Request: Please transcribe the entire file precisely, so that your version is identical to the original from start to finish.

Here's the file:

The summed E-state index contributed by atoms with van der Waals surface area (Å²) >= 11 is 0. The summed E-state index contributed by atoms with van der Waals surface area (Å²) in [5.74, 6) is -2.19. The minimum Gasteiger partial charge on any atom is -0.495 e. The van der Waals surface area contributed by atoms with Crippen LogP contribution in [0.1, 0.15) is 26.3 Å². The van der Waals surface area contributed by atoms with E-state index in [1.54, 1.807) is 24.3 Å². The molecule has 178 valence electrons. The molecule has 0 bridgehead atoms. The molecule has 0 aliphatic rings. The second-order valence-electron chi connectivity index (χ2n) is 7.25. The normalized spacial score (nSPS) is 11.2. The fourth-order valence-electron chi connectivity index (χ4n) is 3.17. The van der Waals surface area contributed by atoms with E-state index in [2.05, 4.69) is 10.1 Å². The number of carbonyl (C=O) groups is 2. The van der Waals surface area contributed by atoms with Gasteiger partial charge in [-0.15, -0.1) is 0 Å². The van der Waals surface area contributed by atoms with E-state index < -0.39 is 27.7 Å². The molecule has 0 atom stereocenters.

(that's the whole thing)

The summed E-state index contributed by atoms with van der Waals surface area (Å²) >= 11 is 0. The summed E-state index contributed by atoms with van der Waals surface area (Å²) in [5.74, 6) is -2.19. The minimum Gasteiger partial charge on any atom is -0.495 e. The van der Waals surface area contributed by atoms with Crippen LogP contribution in [0.1, 0.15) is 26.3 Å². The van der Waals surface area contributed by atoms with E-state index in [1.54, 1.807) is 24.3 Å². The molecule has 178 valence electrons. The molecule has 0 bridgehead atoms. The molecule has 0 aliphatic rings. The second-order valence-electron chi connectivity index (χ2n) is 7.25. The normalized spacial score (nSPS) is 11.2. The fourth-order valence-electron chi connectivity index (χ4n) is 3.17. The van der Waals surface area contributed by atoms with E-state index in [2.05, 4.69) is 10.1 Å². The number of carbonyl (C=O) groups is 2. The van der Waals surface area contributed by atoms with Gasteiger partial charge in [-0.15, -0.1) is 0 Å². The van der Waals surface area contributed by atoms with E-state index < -0.39 is 27.7 Å². The molecule has 0 atom stereocenters.